“If you watch it on a computer you might think that ‘The Four Walls’ is about a building,” he says. “But watching in the cinema you will be able to understand that it is a metaphor, to feel the different forces pressing in.”
The story, loosely based on Ghobadi’s own experiences, involves a man who works for years to buy a small home with a sea view and to have his family move in with him. But, when he returns after a period of enforced absence, he finds that a developer is building a new property that will block his cherished vista. The man’s fight to reclaim what he has lost is humorous, tragic and enraging.
The film is set in Istanbul, the Euro-Asian megalopolis that is just one of the many places that Ghobadi has temporarily settled in since leaving Iran. Ghobadi made his Kurdish-language “A Time For Drunken Horses,” which earned him the Camera d’or for best first film in 2000, while still living in Iran. But he has since spent 13 years away from home, ten of those living in hotel rooms.
Now his furniture is scattered around the world in places including Istanbul, Los Angeles and New York. “I don’t want to feel like an exile,” he says. “But I do miss my little table for writing.”
Ghobadi says that he chose to set “The Four Walls” in Istanbul because it is a place where there is a large Kurdish population and no fighting. In that respect, it offered a narrow pathway between the political walls that seem to hem him in and allowed Ghobadi to fulfil his ambition of making another film about Kurds.
He keeps his distance from the Iranian authorities who banned his 2006 film “Half Moon” and would like to shut him down. And he is suspicious of Kurdish authorities with whom he has clashed on cultural and art issues. The Turkish government has been involved in an armed conflict with Kurdish insurgent groups since 1978, but the issue is mostly localized on the country’s southern border.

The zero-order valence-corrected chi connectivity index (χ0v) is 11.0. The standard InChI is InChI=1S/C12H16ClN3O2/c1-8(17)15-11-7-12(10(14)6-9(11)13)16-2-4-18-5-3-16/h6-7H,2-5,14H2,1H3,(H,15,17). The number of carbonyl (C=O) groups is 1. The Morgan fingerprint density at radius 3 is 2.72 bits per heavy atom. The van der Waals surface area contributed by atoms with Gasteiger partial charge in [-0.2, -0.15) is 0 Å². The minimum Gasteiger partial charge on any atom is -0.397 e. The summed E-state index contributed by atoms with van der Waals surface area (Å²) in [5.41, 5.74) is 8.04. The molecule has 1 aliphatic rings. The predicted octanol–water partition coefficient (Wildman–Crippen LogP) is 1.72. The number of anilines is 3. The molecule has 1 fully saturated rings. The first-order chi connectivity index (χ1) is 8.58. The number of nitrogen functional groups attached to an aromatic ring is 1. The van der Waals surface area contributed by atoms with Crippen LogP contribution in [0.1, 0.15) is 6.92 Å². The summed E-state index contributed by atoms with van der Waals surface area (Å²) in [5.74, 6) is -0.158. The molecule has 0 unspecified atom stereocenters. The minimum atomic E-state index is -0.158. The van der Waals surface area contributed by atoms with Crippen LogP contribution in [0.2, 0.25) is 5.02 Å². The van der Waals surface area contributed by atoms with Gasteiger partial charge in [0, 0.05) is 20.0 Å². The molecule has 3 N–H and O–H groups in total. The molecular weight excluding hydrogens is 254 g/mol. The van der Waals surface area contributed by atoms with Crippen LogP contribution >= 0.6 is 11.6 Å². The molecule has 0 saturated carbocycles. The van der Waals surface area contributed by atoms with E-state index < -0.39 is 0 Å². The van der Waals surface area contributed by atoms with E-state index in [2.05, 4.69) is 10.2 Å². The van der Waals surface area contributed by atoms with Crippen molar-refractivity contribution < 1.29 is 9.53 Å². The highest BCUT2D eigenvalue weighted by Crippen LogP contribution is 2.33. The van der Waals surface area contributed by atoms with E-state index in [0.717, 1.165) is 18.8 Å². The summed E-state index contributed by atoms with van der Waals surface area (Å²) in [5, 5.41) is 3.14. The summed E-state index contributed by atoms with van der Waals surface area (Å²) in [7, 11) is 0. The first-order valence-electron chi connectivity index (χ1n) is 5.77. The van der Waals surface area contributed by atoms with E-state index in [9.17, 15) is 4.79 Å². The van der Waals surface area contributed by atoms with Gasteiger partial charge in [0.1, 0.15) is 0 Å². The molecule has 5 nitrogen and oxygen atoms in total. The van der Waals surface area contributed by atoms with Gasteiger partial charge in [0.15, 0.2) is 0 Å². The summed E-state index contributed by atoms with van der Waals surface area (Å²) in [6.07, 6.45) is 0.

“So, I’ve ended up making the film in the Turkish language, which I don’t speak at all, but it is a way of making sure I can show my movie (in Turkey),” he says.
“The Four Walls” has an important theme, namely that even if justice is not available, people should at least act with a good conscience. But as well as delivering that moral message, Ghobadi intends that the picture pack a mix of drama, anger and humor. “I don’t want to punish my audience, I want them at least to taste the food,” he says.
Away from the immediate business of making movies, Ghobadi has recently begun campaigning for AMPAS to create a system where the Oscars can accept submissions from filmmakers who, for political reasons, cannot be nominated by their home territories. “There are so many great filmmakers, who [are exiled and] can never be submitted [Mohammad] Rasoulof and [Jafar] Panahi, for example.”
Ghobadi says that the Academy is considering his suggestion, but it has not yet responded formally.
Nevertheless, the U.S. is likely to be seeing a lot more of Ghobadi. He is currently preparing two independently-produced TV series and his first English-language feature.
Martin Scorsese, an ally who previously gave Ghobadi a minor acting role in “The Irishman,” is to executive produce “Two Brothers.” Expanded from a previous short film, the project focuses on two brothers who, though physically joined at the hip, have opposing religious views. The narrative tracks the last ten days before they have surgery that will separate them.